Paul Stolper Gallery is proud to announce ‘Face to Face’, an exhibition of drawings, prints, collages and textiles by British artists John Dove and Molly White. The pair’s first solo exhibition at the gallery includes artwork from 1968 to the present, and will include some of their seminal original T-shirts as a background to the more recent works on paper. It will consist of a small selection of collages and drawings from 1966-1986, and a group of recent prints on paper, including a selection from the series of ‘Face’, ‘Rebel’ and ‘TV’ prints. Also included will be more recent works on paper, ‘Twins’, ‘The Paradox of Truth’ and the ‘Smile Hair’ prints.
John Dove, an artist and illustrator who taught drawing at Sutton School of Art in 1965, and Molly White, a textile designer who was also teaching Printed Textiles at Berkshire College of Art, made a career in fashion that instigated the fusion and convergence of music, fashion, art and graphics. Their art was forged on the same silkscreen machines that artists were making prints on; they were inventing print technology not to make small editions to be framed, but to make editions in the thousands for people to wear on the street, at the time their ‘prints’ were made for t-shirts not canvas or paper. They wanted their work to be democratic and affordable and therefore have the potential to reach a global audience. Dove had already understood and investigated the concept of the unlimited multiple, having fabricated his ‘Liberty Souvenir’ edition for Tommy Roberts’ shop Mr Freedom, and his unlimited ‘Flying Ducks’ multiple, 1970, which was included in the exhibition of Multiple Art called ‘3 To Infinity’ at The Whitechapel Gallery, London. Dove and White had already conceived their Cut ‘n’ Sew ‘Strawberry kit’ multiple in 1968, later made famous when Paul McCartney wore it on the Wings Tour, 1973, and carried by Fiorucci and Camomilla, Rome.
This ‘convergence culture’ allowed them to find an alternative outlet for their visual language, a popular art, that was not confined purely to routes laid out by the art colleges. In 1968 John & Molly moved into a large derelict factory in Paddington, London where they built a screen printing unit and a sculpture workshop, Molly successfully designing fabrics that sold at Liberty’s and Mr. Fish, and John concentrating on his own drawings that were also selling well. The ‘Painless Tattoo Collection’, 1968, (subsequently bought by Bloomingdales, New York), an early collaboration, involved printing tattoos on translucent fabrics, cemented their working partnership and persuaded them to set up a company ‘Wonder Workshop’ in 1972, out of which came such seminal T-shirts as ‘Stupid Cupid’, ‘Wild Thing’, ‘Silver Surfer’, ‘Gold Elvis, ‘My Baby Loves the Western Movies’, and the ‘Blonde Bomber’ series, many of which were included in the Victoria & Albert Museum exhibition ‘The Fabric of Pop’ in 1974, the first of its kind. America, Pop Art, Dada, Surrealism and Rock ‘n Roll were a huge influence, and meant that Dove and White could offer American glamour both through their use of visual subject matter but also through their innovative printing techniques using diamante, gold inks, glitter, and rhinestones. Since there was no precedent to what they were making they were free of any preconceived notions of what and how to make clothes, which gave them complete freedom to experiment.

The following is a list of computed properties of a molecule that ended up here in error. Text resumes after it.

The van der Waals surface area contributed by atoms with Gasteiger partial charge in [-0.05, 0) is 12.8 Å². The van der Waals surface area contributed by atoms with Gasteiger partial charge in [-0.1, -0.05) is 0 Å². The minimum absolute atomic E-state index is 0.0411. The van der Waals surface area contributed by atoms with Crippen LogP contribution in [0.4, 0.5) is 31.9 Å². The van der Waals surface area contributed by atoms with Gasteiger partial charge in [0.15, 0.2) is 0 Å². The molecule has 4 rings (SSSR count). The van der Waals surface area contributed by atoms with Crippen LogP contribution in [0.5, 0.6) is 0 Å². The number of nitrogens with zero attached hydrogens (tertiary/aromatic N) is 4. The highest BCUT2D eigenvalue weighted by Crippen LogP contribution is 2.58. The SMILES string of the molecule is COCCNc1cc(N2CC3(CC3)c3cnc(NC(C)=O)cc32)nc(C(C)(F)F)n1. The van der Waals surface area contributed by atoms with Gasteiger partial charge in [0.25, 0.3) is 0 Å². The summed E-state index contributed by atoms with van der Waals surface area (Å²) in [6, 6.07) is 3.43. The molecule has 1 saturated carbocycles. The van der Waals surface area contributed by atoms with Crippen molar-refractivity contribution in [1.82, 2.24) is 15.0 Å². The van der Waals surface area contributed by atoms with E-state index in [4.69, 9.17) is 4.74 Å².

The spontaneous medium of printing t-shirts allowed Dove and White to comment and respond quickly to contemporary news and events, and to reach a much larger audience than any art gallery could provide, with ‘Exploding Mickey’, 1975, being the perfect example, where America, as represented by Mickey Mouse the face of Disney, now just another corporate global monster, with wild acid-warped eyes, and head ripped apart by missiles, highlights their disappointment in an America as world bully not only domestically in their treatment of the American Indians but also of their continued presence on Vietnam. The American dream turned rotten. And yet three years earlier, in 1972, the fuse that would ignite punk rock on both sides of the Atlantic had been lit, musically on ‘Raw Power’ by the Stooges, and visually by Dove and White’s legendary leatherette jacket as worn by Iggy Pop on the back cover, with an image of a snarling growling leopard head.
If bands such as the New York Dolls, Johnny Thunders and The Heartbreakers, Blondie, and The Sex Pistols defined Punk music, Dove and White were visual counterparts. Inside their ‘Wild Thing’ jacket, Dove and White had printed a garish green leopard print lining as an anti-fur trade protest, based on a 1968 Molly designed black and white zebra stripe furnishing textile. The stripe in garish colours became a punk and post-punk defining design. In 1976 they opened a shop, ‘KITSCH-22’, and by 1977 their own label Modzart, which launched their ‘Face’ and ‘Rebel’ series, the latter the fashion equivalent of their favourite Top 10, not songs but revered heroes.
Whilst Dove and White became more and more successful in the commercial fashion world, selling internationally particularly well in Japan, they always pursued their own vision, rather than letting what was fashionable dictate to them. They have been included in many museum shows including The Whitechapel, The ICA, The Victoria and Albert Museum, 'Snap, Crackle & Pop' 2012 at The Lightbox Museum and most recently ‘Pop Design Culture Fashion’, 2012, Fashion and Textile Museum, London. “The T-shirt is a socialist revolution born out of a product of the capitalist modern world. The T-shirt belongs to everyone – part of a universal language – more personal than a Pop poster, more poignant than a song – from it’s humble beginnings in the novelty genre through the Pop and the Literary to the Illusionary and the Surreal” John Dove and Molly White 2011.